05/11/16 - Arctic Ocean could be ice-free before mid-centuryTwo scientists have worked out what it would take to melt all the ice in the Arctic Ocean. If their sums are right, then by the time human beings have burned enough fossil fuels to add 1,000 billion tons of carbon dioxide to the atmosphere, the Arctic Ocean will be free of ice in September – the annual minimum – and the world’s shipping will have a new, safe, fast route across the Arctic Circle. Quite when this moment will happen depends entirely on the rate that humans add greenhouse gases to the atmosphere.
09/10/16 - Aviation industry plans to curb emissions International aviation is among the fastest growing sources of greenhouse gases. Up until this week, airlines have resisted any kind of restriction on emissions, particularly in the US, where there is a very high volume of domestic air travel. Since the ICAO’s general assemblies take place only every three years, the deal would have had to wait until 2019 if it had not been accepted last Thursday.However, to make sure it went through, several issues were fudged and put aside for specialist working groups to come up with solutions. This is the same technique that has been used many times in the main climate talks to keep the negotiations on track and avoid a breakdown.
01/10/16 - Greenland rises as ice sheet melts faster New research shows that Greenland has been losing billions more tonnes of ice than thought – and gaining height as bedrock rises under less weight.
05/06/16 - Europe’s floods come as no surprise Scientists have warned that the extra moisture in warmer air will mean more intense rainfall, but floods still leave governments unprepared. At least 18 people have lost their lives in central Europe as severe floods engulf the continent from France to Ukraine. In Paris the River Seine reached 6.1 metres (20 feet) above normal, and tens of thousands of people have fled their homes.
04/06/16 - Paris floods: Seine level starts dropping after 30-year high The river level rose to 6.1m (20ft) above its normal height overnight. Floods also forced parts of the metro system and major landmarks to close, while the Louvre and Orsay museums while staff moved art to safety. Despite the water level falling on Saturday morning, Paris remains under the second-highest alert, which warns of a "significant impact". Forecasters had warned the river could reach as high as 6.5m above it normal level.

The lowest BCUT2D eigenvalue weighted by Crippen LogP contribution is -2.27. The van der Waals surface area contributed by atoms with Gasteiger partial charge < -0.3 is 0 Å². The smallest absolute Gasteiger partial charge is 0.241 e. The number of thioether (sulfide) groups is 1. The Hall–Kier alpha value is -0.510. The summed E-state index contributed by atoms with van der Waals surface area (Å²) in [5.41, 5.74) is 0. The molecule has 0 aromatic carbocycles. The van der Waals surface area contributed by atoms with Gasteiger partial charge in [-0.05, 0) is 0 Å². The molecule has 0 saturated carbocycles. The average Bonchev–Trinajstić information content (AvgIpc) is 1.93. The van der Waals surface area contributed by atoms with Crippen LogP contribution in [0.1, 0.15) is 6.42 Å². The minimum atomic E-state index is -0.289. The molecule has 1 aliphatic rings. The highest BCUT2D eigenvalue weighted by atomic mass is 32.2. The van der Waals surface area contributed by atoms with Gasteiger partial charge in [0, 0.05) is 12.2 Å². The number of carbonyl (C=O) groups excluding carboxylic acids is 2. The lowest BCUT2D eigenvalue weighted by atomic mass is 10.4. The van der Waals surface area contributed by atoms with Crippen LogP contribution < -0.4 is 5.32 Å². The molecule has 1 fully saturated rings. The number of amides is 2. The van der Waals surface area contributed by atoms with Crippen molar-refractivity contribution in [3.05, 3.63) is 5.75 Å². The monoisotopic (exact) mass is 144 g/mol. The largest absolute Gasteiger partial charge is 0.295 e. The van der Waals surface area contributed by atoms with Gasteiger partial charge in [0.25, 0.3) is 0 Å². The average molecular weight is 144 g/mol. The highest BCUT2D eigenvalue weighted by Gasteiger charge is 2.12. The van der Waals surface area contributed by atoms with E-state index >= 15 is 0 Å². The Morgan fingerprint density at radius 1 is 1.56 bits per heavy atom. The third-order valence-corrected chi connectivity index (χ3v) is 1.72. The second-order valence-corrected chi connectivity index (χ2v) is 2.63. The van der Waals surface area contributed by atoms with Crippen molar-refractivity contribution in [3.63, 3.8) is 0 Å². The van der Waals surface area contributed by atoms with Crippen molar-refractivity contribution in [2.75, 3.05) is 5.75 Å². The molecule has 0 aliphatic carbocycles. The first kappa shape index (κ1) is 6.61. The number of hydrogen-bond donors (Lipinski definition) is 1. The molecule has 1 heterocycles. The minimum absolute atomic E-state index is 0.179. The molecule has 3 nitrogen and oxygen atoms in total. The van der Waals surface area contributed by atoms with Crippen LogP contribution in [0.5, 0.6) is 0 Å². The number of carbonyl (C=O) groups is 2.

03/06/16 - Europe’s renewables spending hits 10-year low The reputation of Europe as a renewable energy leader has taken a serious knock as its investment dropped by 21 per cent last year while global figures reached record levels. Much of Europe prides itself on its determination to act resolutely on climate change, but in at least one key respect it has failed to back its rhetoric with action. Its investment in renewable energy showed a significant drop in 2015, falling to its lowest level in almost a decade.
14/05/16 - Shock impacts hit Greenland’s ice New research indicates that melting of the Northern Hemisphere’s biggest ice sheet is being accelerated by the seismic impact of waves crashing against Greenland’s coastline.
24/04/16 - Something Understood: Changing the Climate (30 mins) Mark Tully asks if climate change offers an opportunity for us to improve our lives - not just by consuming less and respecting nature more, but by finding a deeper relationship with nature and each other. Mark discusses the prevailing economic wisdom of ever increasing growth, and ever increasing demand to feed that growth, with leading Indian economist Rajiv Kumar who believes that economics can and must change to reduce our impact on the climate. But Mark also acknowledges the benefits of human ingenuity and curiosity which have led to so many technological advances, as well as enhancements in our lives. He considers how a move towards a new way of life might be evolutionary, rather than revolutionary, while reminding us with the help of a Native American Cree proverb that "only when the last tree has been cut down, the last river has been poisoned and the last fish has been caught will man finally realise we can't eat money."
22/04/16 - Why the Paris climate change goals may already be slipping beyond reach World leaders convened at the UN this week in support of the historic deal, but epic challenges lie ahead if the promises of Paris are going to be put into action. World leaders have failed to come to grips with the epic challenge of phasing out fossil fuels and running the entire global economy almost entirely on clean energy by the middle of this century, experts said this week.